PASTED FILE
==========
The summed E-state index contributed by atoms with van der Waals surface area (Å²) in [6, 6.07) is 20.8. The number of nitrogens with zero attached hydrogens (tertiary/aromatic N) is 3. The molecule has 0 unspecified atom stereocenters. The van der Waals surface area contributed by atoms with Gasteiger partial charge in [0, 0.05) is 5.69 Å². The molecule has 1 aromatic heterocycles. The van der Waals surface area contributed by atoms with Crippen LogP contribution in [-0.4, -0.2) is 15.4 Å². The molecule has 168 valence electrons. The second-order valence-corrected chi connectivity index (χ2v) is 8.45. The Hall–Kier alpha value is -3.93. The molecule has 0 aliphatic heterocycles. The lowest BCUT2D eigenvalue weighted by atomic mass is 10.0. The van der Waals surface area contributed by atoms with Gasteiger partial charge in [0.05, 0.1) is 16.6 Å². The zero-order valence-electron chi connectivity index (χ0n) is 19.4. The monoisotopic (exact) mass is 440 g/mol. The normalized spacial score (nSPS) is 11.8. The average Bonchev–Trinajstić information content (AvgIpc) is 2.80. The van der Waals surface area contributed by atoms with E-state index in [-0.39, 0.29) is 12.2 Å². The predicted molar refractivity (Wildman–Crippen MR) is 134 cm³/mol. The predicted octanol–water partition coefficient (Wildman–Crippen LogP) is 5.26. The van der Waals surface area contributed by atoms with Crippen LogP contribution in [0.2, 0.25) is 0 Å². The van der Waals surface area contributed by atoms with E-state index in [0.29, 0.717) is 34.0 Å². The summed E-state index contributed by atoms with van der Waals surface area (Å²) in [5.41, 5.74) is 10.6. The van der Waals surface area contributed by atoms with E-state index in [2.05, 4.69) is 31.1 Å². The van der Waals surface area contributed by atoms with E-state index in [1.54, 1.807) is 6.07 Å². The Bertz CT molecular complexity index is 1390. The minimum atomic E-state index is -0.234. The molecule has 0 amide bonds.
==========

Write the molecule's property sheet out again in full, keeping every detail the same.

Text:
The summed E-state index contributed by atoms with van der Waals surface area (Å²) in [6, 6.07) is 20.8. The number of nitrogens with zero attached hydrogens (tertiary/aromatic N) is 3. The molecule has 0 unspecified atom stereocenters. The van der Waals surface area contributed by atoms with Gasteiger partial charge in [0, 0.05) is 5.69 Å². The molecule has 1 aromatic heterocycles. The van der Waals surface area contributed by atoms with Crippen LogP contribution in [-0.4, -0.2) is 15.4 Å². The molecule has 168 valence electrons. The second-order valence-corrected chi connectivity index (χ2v) is 8.45. The Hall–Kier alpha value is -3.93. The molecule has 0 aliphatic heterocycles. The lowest BCUT2D eigenvalue weighted by atomic mass is 10.0. The van der Waals surface area contributed by atoms with Gasteiger partial charge in [0.05, 0.1) is 16.6 Å². The zero-order valence-electron chi connectivity index (χ0n) is 19.4. The monoisotopic (exact) mass is 440 g/mol. The normalized spacial score (nSPS) is 11.8. The average Bonchev–Trinajstić information content (AvgIpc) is 2.80. The van der Waals surface area contributed by atoms with E-state index in [-0.39, 0.29) is 12.2 Å². The predicted molar refractivity (Wildman–Crippen MR) is 134 cm³/mol. The predicted octanol–water partition coefficient (Wildman–Crippen LogP) is 5.26. The van der Waals surface area contributed by atoms with Crippen LogP contribution in [0.2, 0.25) is 0 Å². The van der Waals surface area contributed by atoms with E-state index in [0.29, 0.717) is 34.0 Å². The summed E-state index contributed by atoms with van der Waals surface area (Å²) in [5.41, 5.74) is 10.6. The van der Waals surface area contributed by atoms with E-state index in [2.05, 4.69) is 31.1 Å². The van der Waals surface area contributed by atoms with E-state index in [1.54, 1.807) is 6.07 Å². The Bertz CT molecular complexity index is 1390. The minimum atomic E-state index is -0.234. The molecule has 0 amide bonds.